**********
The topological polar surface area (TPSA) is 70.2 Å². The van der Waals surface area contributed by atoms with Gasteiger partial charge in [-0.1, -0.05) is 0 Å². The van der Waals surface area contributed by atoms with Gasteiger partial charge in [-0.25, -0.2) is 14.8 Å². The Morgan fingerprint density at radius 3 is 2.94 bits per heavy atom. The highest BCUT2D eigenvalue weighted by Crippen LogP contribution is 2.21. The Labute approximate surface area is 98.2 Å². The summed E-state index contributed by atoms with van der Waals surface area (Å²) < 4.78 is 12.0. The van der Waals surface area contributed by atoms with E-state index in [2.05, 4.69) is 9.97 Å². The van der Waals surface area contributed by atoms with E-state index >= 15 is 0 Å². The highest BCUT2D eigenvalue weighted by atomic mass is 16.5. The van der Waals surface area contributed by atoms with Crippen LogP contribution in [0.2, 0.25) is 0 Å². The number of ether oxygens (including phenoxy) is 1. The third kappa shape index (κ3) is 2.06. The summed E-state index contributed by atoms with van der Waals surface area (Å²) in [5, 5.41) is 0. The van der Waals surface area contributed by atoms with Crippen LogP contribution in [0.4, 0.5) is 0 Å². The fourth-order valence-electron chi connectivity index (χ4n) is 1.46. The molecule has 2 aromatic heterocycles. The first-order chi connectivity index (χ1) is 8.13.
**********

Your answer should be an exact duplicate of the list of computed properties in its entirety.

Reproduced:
The topological polar surface area (TPSA) is 70.2 Å². The van der Waals surface area contributed by atoms with Gasteiger partial charge in [-0.1, -0.05) is 0 Å². The van der Waals surface area contributed by atoms with Gasteiger partial charge in [-0.25, -0.2) is 14.8 Å². The Morgan fingerprint density at radius 3 is 2.94 bits per heavy atom. The highest BCUT2D eigenvalue weighted by Crippen LogP contribution is 2.21. The Labute approximate surface area is 98.2 Å². The summed E-state index contributed by atoms with van der Waals surface area (Å²) < 4.78 is 12.0. The van der Waals surface area contributed by atoms with E-state index in [2.05, 4.69) is 9.97 Å². The van der Waals surface area contributed by atoms with E-state index >= 15 is 0 Å². The highest BCUT2D eigenvalue weighted by atomic mass is 16.5. The van der Waals surface area contributed by atoms with Crippen LogP contribution in [0.2, 0.25) is 0 Å². The number of ether oxygens (including phenoxy) is 1. The third kappa shape index (κ3) is 2.06. The summed E-state index contributed by atoms with van der Waals surface area (Å²) in [5, 5.41) is 0. The van der Waals surface area contributed by atoms with Crippen LogP contribution in [0.4, 0.5) is 0 Å². The fourth-order valence-electron chi connectivity index (χ4n) is 1.46. The molecule has 2 aromatic heterocycles. The first-order chi connectivity index (χ1) is 8.13.